Both the introduction and conclusion help set your expectations for what is to come in the paper. Like reading the questions before the paragraph in a reading comprehension test, if you read the introduction and conclusion of a scholarly paper, you will have some idea of what you are looking for in the paper. That makes it easier to read.

In the introduction, skim for: Phrases like, "The scope of this study..."We study/compare/analyze/build on..." "First/next will will examine..." "We will show/demonstrate...." "We hypothesize..."

In the conclusion, skim for: Phrases like "The limitations of our study..." "Future research..."

After reading the introduction, be sure you can answer these questions:

  • What is the thesis or hypothesis?
  • How is this research unique?
  • What is the research justification?
  • Will this tell me anything new related to my research question?

After reading the conclusion, be sure you can answer these questions:

  • What does the study mean and why is it important?
  • What are the weaknesses in their argument?
  • Is the conclusion valid? How do you know?

Step 4: Read the literature review (often not a separate section, but rather part of the "Introduction")

Why? You will understand what is already well studied on this research topic and you will find references to other scholars/articles - especially seminal works - that you should read to expand your background knowledge.

Skim for: Names of other scholars and their contributions to your understanding of the topic. Also: important frameworks, theories, hierarchies etc. that are relevant to your topic.

After reading the literature review, be sure you can answer these questions:

  • What do we already know about this topic and what is left to discover?
  • What have other people done in regards to this topic? Who are the important scholars in this area and whose works do I want to investigate further?

Step 5: Read the Methods/Methodology section

Why? You need to think critically about how the researchers gathered and analyzed their data. If they examined a sample of a population, can you be sure they obtained a representative sample? Did their sample exclude any portion of the population? Was there potential for bias? For descriptive statistics, are the data reported clearly? Are the tables and figures clearly labeled and identified? Is it clear what, if any, manipulation was made to figures used in the article? For inferential statistics, were the appropriate tests conducted? If null hypotheses are tested, does the researcher indicate whether the hypotheses could be rejected and at what level of significance?

Skim for: Phrases like, "We estimate..." "Our dependent/independent variable..." "Our study is composed of..." "Our study examined...." "Our study population..." Also examine formulas and appendices or charts containing raw data.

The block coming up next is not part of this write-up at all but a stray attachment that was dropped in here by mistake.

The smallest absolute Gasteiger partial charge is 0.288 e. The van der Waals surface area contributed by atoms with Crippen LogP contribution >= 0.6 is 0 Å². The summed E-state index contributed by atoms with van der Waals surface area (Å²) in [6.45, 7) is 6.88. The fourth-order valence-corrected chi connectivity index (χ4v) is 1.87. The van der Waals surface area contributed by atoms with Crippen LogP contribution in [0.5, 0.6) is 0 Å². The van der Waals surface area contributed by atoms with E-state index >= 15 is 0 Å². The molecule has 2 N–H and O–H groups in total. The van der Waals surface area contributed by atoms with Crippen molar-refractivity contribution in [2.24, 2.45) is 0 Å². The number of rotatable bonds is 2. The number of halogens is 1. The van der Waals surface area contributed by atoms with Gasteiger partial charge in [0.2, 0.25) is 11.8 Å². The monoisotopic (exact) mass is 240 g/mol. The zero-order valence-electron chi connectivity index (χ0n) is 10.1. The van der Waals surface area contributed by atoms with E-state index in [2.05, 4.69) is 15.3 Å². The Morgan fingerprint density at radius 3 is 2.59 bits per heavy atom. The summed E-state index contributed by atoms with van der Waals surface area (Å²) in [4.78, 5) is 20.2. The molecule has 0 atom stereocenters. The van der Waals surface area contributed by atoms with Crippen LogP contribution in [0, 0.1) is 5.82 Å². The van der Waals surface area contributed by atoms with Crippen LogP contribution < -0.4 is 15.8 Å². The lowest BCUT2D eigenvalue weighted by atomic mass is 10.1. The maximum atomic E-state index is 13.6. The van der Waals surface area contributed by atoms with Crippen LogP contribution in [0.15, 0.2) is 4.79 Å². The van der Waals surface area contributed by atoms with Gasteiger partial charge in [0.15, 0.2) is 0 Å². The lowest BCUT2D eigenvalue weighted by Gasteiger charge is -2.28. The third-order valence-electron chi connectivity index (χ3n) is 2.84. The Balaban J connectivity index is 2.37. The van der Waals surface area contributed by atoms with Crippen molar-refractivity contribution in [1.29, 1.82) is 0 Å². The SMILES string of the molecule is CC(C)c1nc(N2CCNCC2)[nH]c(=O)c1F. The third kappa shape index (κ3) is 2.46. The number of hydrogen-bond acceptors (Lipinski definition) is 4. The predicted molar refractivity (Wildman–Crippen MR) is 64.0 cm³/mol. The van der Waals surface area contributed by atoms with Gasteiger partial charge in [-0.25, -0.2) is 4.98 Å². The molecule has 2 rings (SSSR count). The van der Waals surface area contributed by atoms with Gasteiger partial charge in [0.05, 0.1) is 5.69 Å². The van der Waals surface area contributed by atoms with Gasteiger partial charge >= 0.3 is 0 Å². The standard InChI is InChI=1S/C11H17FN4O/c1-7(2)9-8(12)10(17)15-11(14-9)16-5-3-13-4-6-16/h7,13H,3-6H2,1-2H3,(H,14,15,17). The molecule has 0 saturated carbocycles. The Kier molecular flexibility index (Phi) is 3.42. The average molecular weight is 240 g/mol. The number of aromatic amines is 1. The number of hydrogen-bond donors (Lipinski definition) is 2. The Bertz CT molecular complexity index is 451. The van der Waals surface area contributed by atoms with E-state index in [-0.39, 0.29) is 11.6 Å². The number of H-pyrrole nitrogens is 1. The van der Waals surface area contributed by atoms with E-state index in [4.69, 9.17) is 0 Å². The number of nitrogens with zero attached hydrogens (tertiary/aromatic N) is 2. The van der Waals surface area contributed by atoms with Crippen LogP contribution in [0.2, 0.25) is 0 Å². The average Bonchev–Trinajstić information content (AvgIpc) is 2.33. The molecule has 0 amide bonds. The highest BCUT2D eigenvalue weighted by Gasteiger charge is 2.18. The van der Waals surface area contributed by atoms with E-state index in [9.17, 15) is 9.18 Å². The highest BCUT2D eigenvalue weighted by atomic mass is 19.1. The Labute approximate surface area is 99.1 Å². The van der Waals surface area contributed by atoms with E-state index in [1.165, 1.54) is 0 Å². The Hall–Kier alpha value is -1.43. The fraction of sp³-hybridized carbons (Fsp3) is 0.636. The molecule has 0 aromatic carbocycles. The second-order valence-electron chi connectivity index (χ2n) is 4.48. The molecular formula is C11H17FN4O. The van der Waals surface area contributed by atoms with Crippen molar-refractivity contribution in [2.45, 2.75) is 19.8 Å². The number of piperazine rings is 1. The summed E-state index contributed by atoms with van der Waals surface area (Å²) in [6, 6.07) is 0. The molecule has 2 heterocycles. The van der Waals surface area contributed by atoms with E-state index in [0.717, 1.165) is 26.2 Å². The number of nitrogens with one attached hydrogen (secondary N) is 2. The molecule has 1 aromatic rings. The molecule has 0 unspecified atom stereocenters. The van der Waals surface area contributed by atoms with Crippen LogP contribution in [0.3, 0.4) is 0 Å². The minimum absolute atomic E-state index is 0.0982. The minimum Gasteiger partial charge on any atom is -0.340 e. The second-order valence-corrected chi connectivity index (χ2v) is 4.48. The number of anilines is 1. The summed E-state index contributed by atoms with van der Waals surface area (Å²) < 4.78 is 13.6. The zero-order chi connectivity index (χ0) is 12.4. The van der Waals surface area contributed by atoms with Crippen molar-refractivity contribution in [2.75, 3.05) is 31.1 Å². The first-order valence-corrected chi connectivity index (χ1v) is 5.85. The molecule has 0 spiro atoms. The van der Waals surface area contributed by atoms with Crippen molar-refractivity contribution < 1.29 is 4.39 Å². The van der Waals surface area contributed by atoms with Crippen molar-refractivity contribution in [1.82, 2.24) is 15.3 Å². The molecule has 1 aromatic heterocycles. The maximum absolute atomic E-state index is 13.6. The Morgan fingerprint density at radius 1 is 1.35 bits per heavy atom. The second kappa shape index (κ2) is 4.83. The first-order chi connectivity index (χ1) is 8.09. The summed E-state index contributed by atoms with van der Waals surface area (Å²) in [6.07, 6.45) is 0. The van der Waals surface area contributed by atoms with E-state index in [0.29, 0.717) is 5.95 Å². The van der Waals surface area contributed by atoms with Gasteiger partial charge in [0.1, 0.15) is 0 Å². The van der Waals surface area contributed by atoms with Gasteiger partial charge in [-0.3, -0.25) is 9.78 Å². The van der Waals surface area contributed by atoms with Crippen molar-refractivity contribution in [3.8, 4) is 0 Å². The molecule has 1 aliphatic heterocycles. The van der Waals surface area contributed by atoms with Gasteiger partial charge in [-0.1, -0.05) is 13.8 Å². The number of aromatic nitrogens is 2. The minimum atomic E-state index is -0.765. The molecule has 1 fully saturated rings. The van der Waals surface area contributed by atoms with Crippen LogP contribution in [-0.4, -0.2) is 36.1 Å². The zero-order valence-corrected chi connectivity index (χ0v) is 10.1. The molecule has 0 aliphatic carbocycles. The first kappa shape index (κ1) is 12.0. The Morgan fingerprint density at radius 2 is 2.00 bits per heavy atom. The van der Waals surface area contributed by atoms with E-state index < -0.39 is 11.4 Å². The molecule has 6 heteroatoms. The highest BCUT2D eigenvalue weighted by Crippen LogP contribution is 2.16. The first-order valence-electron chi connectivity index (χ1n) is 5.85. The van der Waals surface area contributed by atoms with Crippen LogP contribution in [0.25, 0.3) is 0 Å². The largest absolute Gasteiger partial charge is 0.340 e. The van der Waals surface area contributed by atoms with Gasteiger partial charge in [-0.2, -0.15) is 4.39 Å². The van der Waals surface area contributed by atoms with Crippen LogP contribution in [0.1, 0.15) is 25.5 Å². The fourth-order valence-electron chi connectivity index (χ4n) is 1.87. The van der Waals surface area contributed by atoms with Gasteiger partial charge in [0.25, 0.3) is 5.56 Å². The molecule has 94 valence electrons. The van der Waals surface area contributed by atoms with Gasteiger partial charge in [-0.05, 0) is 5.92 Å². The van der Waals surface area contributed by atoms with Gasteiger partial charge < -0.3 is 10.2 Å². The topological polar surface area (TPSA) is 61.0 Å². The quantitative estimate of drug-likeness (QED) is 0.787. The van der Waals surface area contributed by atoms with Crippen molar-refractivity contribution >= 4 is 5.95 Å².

After reading the methodology, be sure you can answer these questions:

  • How did the author do the research? What variables did they test? How?
  • What data are the study based on?
  • Could you repeat their work? Is all the information present in order to repeat it?
  • Is there a population they excluded in their study that you might include in yours? A confounding variable you believe they did not properly account for? Any weakness you can identify?

Step 6: Read the results/analysis/discussion

Why? This section contains the researcher's contribution to knowledge on this topic.

Skim for: Phrases like "We found/conclude...." "Our results showed..." "To explore/examine these results further..." "This finding is (in)consistent with..." Also examine data visualizations, such as charts and graphs.

After reading the results section, be sure you can answer these questions:

  • What did the author find and how did they find it?
  • Are the results presented in a factual and unbiased way?
  • In your own estimation, does their analysis agree with the data presented?
  • From what you can tell, is all the data that the methodology section led you to expect present? If not, do the authors explain why?
  • What conclusions do you formulate from this data? (And do your conclusions align with the author's conclusions?)
  • What suggestions do the authors make for further research? What weaknesses in their study do they acknowledge?

Step 7: Re-read in order

Read the entire article again in order. Reading the article twice will ensure that you have a full understanding of the article and the author's message. While re-reading, ask yourself:

  • Does what the author writes agree with other information you have found on this topic?
  • How does this article fit into your research? What is important? What new knowledge or opposing viewpoint does it provide? What might you need to cite from it?